165.Subsection  (6)  defines  appropriate  authority  for  the  purposes  of  this  clause.  Subsection (7)references  Schedule  1  which  makes  further  provision  about  the  powers  of  the devolved  authorities  in  respect  of  citizens’  rights  provisions.

166.The  UK  Government  will  not  normally  use  this  power  in  areas  of  devolved competence  without  the  agreement  of  the  relevant  devolved  administration.

167.This  power  may  also  be  used  to  give  effect  to  amendments  to  the  Withdrawal Agreement,  and  the  EEA  EFTA  Separation  Agreement  adopted  by  the  Joint Committees  falling  within  the  scope  of  the  particular  matters  that  this  power  is intended  to  address.

168.Subsection  (3)  of  clause  16  provides  that  regulations  made  under  this  power  may  not provide  for  the  conferral  of  functions  (including  the  conferral  of  a  discretion)  on,  or  the delegation  of  functions  to,  a  person  who  is  not  a  public  authority  (but  may  so  provide if  the  person  is  a  public  authority).

Justification  for  taking  the  power

169.It  is  intended  that  provisions  of  domestic  law  that  implement  free  movement  of persons  will  be  amended  or  repealed  at  the  end  of  the  implementation  period  by  the planned  Immigration  and  Social  Security  Co-­‐‑ordination  (EU  Withdrawal)  Bill. Provision  therefore  needs  to  be  made  under  this  Bill  to  amend,  save  (and  if  necessary modify)  such  legislation  to  ensure  that  it  continues  to  comply  with  the  UK’s obligations  to  afford  equal  treatment  to  people  residing  on  the  basis  of  the Agreements.

170.This  power  will  be  used  to  ensure  continuity  of  eligibility  for  benefits  and  services. Eligibility  for  benefits  and  services  is  set  out  across  a  large  set  of  cross-­‐‑cutting legislation,  including  immigration  legislation.  The  amendments  required  to  implement equal  treatment,  non-­‐‑discrimination  and  rights  of  workers  provisions  across  this legislation  will  be  of  a  complicated  nature.  The  changes  required,  including regulations  to  define  qualifying  persons,  are  well  suited  to  secondary  legislation.

171.A  power  is  required  because  of  the  volume  of  cross-­‐‑cutting  legislation  which  links eligibility  to  benefits  and  services  with  a  person’s  nationality,  their  status  under  the EEA  Regulations  2016,  or  their  exercise  of  EU  law  rights.  The  purpose  of  the  power  is to  maintain  the  status  quo  with  regards  to  eligibility,  rather  than  to  create  new  or remove  existing  entitlements.  Maintaining  this  status  quo  will  require  a  combination  of complicated  technical  changes  which  will  be  subject  to  individual  departments eligibility  criteria.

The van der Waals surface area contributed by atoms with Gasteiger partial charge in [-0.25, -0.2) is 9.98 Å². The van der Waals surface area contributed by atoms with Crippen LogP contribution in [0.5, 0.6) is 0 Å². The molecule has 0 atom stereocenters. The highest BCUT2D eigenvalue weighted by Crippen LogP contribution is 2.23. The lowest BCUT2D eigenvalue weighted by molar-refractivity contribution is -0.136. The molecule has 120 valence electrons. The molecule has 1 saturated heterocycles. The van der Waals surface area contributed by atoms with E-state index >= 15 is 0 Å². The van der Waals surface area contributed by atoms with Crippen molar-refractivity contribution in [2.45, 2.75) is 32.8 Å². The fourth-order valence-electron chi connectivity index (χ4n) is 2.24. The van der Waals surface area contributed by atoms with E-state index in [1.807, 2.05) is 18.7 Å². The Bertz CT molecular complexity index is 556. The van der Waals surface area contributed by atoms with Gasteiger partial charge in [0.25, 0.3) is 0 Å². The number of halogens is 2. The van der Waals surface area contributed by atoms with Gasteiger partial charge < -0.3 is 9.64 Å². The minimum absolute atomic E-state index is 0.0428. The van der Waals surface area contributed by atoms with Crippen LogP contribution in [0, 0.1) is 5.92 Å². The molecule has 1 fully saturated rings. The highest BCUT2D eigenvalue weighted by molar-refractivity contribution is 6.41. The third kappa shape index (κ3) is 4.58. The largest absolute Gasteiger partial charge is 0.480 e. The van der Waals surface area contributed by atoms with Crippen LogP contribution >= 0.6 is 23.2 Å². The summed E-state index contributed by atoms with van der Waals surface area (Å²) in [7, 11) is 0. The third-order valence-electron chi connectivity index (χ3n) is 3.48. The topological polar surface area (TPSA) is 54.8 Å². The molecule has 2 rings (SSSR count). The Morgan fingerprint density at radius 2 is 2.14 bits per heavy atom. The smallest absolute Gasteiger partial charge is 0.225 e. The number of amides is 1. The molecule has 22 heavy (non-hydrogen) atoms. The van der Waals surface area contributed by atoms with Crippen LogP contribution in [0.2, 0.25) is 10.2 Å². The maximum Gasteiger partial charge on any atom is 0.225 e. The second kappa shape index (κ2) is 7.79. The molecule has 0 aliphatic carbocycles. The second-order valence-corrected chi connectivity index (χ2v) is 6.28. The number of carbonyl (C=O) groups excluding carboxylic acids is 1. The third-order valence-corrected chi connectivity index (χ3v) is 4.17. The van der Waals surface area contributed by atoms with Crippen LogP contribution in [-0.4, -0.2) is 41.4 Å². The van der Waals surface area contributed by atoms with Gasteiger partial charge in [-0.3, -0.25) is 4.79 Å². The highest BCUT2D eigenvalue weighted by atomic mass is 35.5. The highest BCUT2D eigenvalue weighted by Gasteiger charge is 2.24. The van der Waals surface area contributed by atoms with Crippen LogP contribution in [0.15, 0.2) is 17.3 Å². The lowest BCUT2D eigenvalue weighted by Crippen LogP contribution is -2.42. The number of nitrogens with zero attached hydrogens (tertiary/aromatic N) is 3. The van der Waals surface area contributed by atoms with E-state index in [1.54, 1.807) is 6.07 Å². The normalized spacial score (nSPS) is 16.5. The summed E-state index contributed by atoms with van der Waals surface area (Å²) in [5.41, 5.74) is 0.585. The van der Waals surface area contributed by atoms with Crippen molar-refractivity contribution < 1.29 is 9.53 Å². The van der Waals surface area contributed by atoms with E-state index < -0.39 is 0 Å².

172.There  is  also  a  requirement  for  this  power  to  operate  on  future  legislation  in  order  to give  effect  to  changes  as  domestic  interpretation  evolves,  for  example  in  response  to reports  by  the  IMA  or  litigation.  The  citizens’  rights  cohort  extends  to  future  children (and  dependent  grandchildren)  of  those  protected  by  the  Agreements,  and  so  the requirement  for  equal  treatment  stretches  far  into  the  future.  These  powers  will  ensure that  we  continue  to  be  able  to  comply  with  our  obligations.

173.Despite  the  fact  that  the  power  can  be  exercised  to  amend  primary  legislation,  any such  amendments  can  only  amend  UK  legislation  to  the  extent  it  is  appropriate  for  the purposes  of  implementing  specific  provisions  in  the  Agreements  as  well  as  for  other relevant  persons  as  defined  in  the  clause.
Justification  for  procedure

174.Where  the  powers  to  make  regulations  in  clause  14  are  exercised  to  modify  primary legislation  or  retained  direct  principal  EU  legislation,  the  Bill  provides  that  the  draft affirmative  procedure  will  apply,  otherwise  they  will  be  subject  to  the  negative   resolution  procedure.  The  anticipated  amendments  will  largely  consist  of  minor  and   mechanistic  amendments  to  secondary  legislation  required  to  implement  and  ensure   compliance  with  the  equal  treatment  and  non-­‐‑discrimination  obligations  under  the   Agreements  for  example  amending  references  to  EU  instruments.  Such  amendments   will  be  subject  to  the  negative  resolution  procedure.  However,  where  amendments  are   required  to  primary  legislation  or  retained  direct  principal  EU  legislation,  the  draft   affirmative  procedure  is  applied,  to  provide  for  appropriate  scrutiny  of  the  proposed   legislation.  The  devolved  authorities  have  been  consulted  and  are  content  that   equivalent  scrutiny  procedures  should  apply  in  respect  of  their  exercise  of  the  power.